Vascular invasion in a patient with pancreatic or periampullary cancers precludes surgery and indicates a poor prognosis.
Published data on the accuracy of endoscopic ultrasound (EUS) in diagnosing vascular invasion is varied.
Dr Srinivas Puli and colleagues from Kansas evaluated the accuracy of endoscopic ultrasound in diagnosing vascular invasion in pancreatic and periampullary cancers.
The research team undertook a meta-analysis and pooled endoscopic ultrasound studies according to the Mantel-Haenszel and DerSimonian Laird methods.
The researchers selected endoscopic ultrasound studies in which vascular invasion was confirmed by surgery or angiography.
The team calculated pooled estimates of sensitivity, specificity, likelihood ratios, and diagnostic odds ratio of endoscopic ultrasound.
| Sensitivity of EUS in diagnosing vascular invasion was 73%|
Data were extracted from 29 studies involving 1308 patients that met the inclusion criteria.
The researchers also calculated the odds of having vascular invasion in positive as compared with negative endoscopic ultrasound studies.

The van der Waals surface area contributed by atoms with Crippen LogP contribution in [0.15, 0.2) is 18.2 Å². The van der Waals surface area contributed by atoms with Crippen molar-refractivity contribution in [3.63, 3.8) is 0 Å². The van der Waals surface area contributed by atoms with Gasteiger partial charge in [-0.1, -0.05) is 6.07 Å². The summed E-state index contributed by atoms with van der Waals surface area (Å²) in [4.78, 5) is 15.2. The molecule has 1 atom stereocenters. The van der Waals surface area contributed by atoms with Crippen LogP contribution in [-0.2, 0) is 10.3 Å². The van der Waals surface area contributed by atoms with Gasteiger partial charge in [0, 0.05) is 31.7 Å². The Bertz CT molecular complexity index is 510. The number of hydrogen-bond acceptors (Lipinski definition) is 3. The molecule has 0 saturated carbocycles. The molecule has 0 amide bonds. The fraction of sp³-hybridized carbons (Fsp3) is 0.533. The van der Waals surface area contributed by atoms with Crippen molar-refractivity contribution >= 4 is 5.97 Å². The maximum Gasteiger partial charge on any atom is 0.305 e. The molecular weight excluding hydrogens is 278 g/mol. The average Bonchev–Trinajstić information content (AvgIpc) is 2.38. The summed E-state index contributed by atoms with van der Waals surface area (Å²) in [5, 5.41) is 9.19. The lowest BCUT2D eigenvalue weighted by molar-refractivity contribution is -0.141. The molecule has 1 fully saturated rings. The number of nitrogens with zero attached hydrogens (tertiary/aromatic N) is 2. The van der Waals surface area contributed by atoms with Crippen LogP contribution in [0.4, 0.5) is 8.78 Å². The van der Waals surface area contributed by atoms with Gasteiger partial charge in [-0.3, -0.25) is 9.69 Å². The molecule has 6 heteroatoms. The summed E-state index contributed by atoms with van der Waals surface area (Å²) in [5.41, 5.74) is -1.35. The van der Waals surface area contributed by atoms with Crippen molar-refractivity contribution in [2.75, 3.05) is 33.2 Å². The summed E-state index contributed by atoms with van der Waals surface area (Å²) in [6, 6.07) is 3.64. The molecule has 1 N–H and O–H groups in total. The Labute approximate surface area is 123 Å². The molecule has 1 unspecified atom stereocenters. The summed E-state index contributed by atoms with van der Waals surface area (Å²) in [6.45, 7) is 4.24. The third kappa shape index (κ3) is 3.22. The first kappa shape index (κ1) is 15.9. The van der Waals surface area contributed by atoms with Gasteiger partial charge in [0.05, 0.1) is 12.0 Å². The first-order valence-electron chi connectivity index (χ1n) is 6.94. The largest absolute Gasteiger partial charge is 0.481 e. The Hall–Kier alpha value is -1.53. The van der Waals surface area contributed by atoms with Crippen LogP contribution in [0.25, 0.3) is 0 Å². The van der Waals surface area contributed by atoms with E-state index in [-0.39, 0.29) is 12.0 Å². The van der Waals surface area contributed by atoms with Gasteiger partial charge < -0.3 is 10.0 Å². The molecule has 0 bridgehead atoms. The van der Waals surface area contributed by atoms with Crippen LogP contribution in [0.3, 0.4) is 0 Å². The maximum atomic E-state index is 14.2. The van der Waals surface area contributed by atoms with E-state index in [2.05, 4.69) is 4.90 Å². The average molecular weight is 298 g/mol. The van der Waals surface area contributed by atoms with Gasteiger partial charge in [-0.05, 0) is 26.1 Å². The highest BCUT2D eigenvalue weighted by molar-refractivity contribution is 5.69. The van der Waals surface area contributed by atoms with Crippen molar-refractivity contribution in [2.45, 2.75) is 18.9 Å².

The team found that the pooled sensitivity of endoscopic ultrasound in diagnosing vascular invasion was 73%, and the pooled specificity was 90%.
The positive likelihood ratio for diagnosing vascular invasion by endoscopic ultrasound was 9, and the negative likelihood ratio was less than 1.
The team noted that the diagnostic odds ratio was 40.
Dr Puli's team comments, "Endoscopic ultrasound is the best noninvasive test to diagnose vascular invasion in pancreatic and periampullary cancers."
"However, this meta-analysis showed that the specificity is high but the sensitivity is not as high as suggested."
"Further refinements in endoscopic ultrasound technologies and interpretation may improve the sensitivity for detecting vascular invasion."